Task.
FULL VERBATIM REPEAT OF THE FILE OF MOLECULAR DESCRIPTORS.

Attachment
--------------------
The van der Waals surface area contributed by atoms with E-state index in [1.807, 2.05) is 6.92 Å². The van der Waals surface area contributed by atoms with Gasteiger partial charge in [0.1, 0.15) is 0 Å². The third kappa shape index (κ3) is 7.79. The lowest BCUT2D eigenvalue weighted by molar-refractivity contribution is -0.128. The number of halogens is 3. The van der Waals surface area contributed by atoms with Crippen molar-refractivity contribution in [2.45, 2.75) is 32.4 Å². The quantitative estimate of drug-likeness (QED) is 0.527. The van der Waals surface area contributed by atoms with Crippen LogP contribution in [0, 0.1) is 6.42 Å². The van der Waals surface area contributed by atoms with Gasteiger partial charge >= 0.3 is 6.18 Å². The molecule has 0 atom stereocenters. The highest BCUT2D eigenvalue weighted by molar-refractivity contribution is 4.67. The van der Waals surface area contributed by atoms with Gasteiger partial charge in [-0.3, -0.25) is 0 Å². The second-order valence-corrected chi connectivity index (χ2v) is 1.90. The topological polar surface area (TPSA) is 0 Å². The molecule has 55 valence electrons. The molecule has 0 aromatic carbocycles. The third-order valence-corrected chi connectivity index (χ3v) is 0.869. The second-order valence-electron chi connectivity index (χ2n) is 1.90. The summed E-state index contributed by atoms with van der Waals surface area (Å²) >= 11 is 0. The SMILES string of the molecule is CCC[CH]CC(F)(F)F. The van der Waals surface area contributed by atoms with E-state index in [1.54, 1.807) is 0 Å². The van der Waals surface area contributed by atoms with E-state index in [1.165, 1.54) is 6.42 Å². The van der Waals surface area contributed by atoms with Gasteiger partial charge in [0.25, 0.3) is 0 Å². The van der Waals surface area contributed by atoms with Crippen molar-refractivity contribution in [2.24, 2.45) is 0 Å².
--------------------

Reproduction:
The van der Waals surface area contributed by atoms with E-state index in [1.807, 2.05) is 6.92 Å². The van der Waals surface area contributed by atoms with Gasteiger partial charge in [0.1, 0.15) is 0 Å². The third kappa shape index (κ3) is 7.79. The lowest BCUT2D eigenvalue weighted by molar-refractivity contribution is -0.128. The number of halogens is 3. The van der Waals surface area contributed by atoms with Crippen molar-refractivity contribution in [2.45, 2.75) is 32.4 Å². The quantitative estimate of drug-likeness (QED) is 0.527. The van der Waals surface area contributed by atoms with Crippen LogP contribution in [0, 0.1) is 6.42 Å². The van der Waals surface area contributed by atoms with Gasteiger partial charge >= 0.3 is 6.18 Å². The molecule has 0 atom stereocenters. The highest BCUT2D eigenvalue weighted by molar-refractivity contribution is 4.67. The van der Waals surface area contributed by atoms with Gasteiger partial charge in [-0.3, -0.25) is 0 Å². The second-order valence-corrected chi connectivity index (χ2v) is 1.90. The topological polar surface area (TPSA) is 0 Å². The molecule has 55 valence electrons. The molecule has 0 aromatic carbocycles. The third-order valence-corrected chi connectivity index (χ3v) is 0.869. The second-order valence-electron chi connectivity index (χ2n) is 1.90. The summed E-state index contributed by atoms with van der Waals surface area (Å²) >= 11 is 0. The SMILES string of the molecule is CCC[CH]CC(F)(F)F. The van der Waals surface area contributed by atoms with E-state index in [1.54, 1.807) is 0 Å². The van der Waals surface area contributed by atoms with E-state index in [1.165, 1.54) is 6.42 Å². The van der Waals surface area contributed by atoms with Gasteiger partial charge in [0.25, 0.3) is 0 Å². The van der Waals surface area contributed by atoms with Crippen molar-refractivity contribution in [2.24, 2.45) is 0 Å².